• Hepatic insufficiency resulting in clinical jaundice and/or coagulation defects
  • Uncontrolled diabetes, defined as diabetes mellitus, which in the opinion of any of the patient's physicians requires an immediate change in management;
  • Uncompensated heart disease or uncontrolled high blood pressure
  • Acquired Immune Deficiency Syndrome (AIDS) based upon current CDC definition
  Contacts and Locations
Choosing to participate in a study is an important personal decision. Talk with your doctor and family members or friends about deciding to join a study. To learn more about this study, you or your doctor may contact the study research staff using the Contacts provided below. For general information, see Learn About Clinical Studies.

Please refer to this study by its ClinicalTrials.gov identifier: NCT01554397

Contacts
Contact: Mary Wright 858-822-5367 mewright@ucsd.edu
Contact: Meaghan Stirn 858-822-5354 mstirn@ucsd.edu

Locations
United States, California
Moores UC San Diego Cancer Center Recruiting
La Jolla, California, United States, 92093
Principal Investigator: Loren Mell, MD         
Sub-Investigator: Catheryn Yashar, MD         
Sub-Investigator: Arno Mundt, MD         
United States, Florida
University of Miami Miller School of Medicine Not yet recruiting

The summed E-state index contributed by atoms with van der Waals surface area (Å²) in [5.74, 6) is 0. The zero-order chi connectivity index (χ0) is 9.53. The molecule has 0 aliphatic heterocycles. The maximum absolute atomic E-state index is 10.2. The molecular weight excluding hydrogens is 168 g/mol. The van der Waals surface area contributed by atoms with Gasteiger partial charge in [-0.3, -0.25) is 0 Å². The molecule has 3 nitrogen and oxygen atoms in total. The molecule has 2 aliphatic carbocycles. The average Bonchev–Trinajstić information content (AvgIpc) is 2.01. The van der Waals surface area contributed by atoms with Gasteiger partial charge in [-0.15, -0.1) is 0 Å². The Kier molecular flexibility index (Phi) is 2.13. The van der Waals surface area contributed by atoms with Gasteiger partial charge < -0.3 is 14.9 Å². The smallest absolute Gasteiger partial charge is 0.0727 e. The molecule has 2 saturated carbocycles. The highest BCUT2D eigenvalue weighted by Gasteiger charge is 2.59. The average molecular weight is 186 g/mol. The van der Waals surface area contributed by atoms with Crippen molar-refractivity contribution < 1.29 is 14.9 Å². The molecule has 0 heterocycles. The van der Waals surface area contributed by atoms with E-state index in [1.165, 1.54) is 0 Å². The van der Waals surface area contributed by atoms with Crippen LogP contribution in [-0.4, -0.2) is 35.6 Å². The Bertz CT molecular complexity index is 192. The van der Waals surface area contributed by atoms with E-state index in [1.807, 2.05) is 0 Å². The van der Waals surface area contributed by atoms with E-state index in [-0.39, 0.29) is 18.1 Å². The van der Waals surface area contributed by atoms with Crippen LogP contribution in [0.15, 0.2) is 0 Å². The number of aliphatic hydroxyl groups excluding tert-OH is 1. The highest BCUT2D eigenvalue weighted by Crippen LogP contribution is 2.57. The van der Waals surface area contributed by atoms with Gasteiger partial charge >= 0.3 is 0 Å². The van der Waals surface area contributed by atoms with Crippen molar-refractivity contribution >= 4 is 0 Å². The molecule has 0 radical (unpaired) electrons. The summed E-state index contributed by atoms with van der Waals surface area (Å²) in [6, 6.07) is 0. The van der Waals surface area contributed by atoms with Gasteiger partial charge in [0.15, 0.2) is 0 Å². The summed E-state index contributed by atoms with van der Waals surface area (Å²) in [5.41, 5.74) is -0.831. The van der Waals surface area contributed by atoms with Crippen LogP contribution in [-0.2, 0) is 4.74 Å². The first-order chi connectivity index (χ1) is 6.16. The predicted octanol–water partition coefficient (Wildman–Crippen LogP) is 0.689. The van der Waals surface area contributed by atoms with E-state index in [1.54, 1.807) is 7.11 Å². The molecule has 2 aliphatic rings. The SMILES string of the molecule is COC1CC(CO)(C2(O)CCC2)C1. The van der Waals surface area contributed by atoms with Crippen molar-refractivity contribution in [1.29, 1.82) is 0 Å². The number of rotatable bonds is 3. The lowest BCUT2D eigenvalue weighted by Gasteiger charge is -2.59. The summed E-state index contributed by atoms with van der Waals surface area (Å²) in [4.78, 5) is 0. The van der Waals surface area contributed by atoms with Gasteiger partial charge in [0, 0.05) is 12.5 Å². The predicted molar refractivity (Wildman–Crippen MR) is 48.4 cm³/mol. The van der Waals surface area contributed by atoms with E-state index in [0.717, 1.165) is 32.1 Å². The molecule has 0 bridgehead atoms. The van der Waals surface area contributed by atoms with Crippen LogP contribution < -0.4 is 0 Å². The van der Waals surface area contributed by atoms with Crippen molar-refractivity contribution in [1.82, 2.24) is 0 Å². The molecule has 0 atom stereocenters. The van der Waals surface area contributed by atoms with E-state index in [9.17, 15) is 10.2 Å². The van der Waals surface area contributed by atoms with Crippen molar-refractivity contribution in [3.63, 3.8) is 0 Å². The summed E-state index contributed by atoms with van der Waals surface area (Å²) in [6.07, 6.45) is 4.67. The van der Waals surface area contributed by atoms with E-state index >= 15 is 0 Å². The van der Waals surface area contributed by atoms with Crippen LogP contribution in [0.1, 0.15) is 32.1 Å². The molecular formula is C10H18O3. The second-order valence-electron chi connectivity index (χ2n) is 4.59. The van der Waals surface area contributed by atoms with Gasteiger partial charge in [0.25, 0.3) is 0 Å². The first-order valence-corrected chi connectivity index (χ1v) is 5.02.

Miami, Florida, United States, 33136
Contact: Lorraine Portelance, MD       lportelance@med.miami.edu   
Principal Investigator: Aaron Wolfson, MD         
Moffitt Cancer Center and Research Institute, H. Lee Moffitt Cancer Center Not yet recruiting
Tampa, Florida, United States, 33612
Contact: Daniel Opp, PhD    813-340-1515    daniel.opp@moffitt.org   
Principal Investigator: Eleanor Harris, MD         
United States, Iowa
Holden Comprehensive Cancer Center Not yet recruiting
Iowa City, Iowa, United States, 52242
Contact: Sarah McGuire, PhD       sarah-mcguire@uiowa.edu   
Principal Investigator: Geraldine Jacobson, MD         
United States, Pennsylvania
University of Pittsburgh Cancer Center, UPMC Not yet recruiting
Pittsburgh, Pennsylvania, United States, 15243
Contact: Hayeon Kim, MS       kimh2@upmc.edu   
Principal Investigator: Sushil Beriwal, MD         
China, Shaanxi
Medical College of Xi'an Jiatong University Not yet recruiting
Xi'an, Shaanxi, China, 710061
Contact: Liu Zi, MD       liuzmail@163.com   
China
Xijing Hospital Recruiting
Xi'an, China, 710032
Contact: Lichun Wei, MD, Ph.D.    86-29-84775432    weilichun@fmmu.edu.cn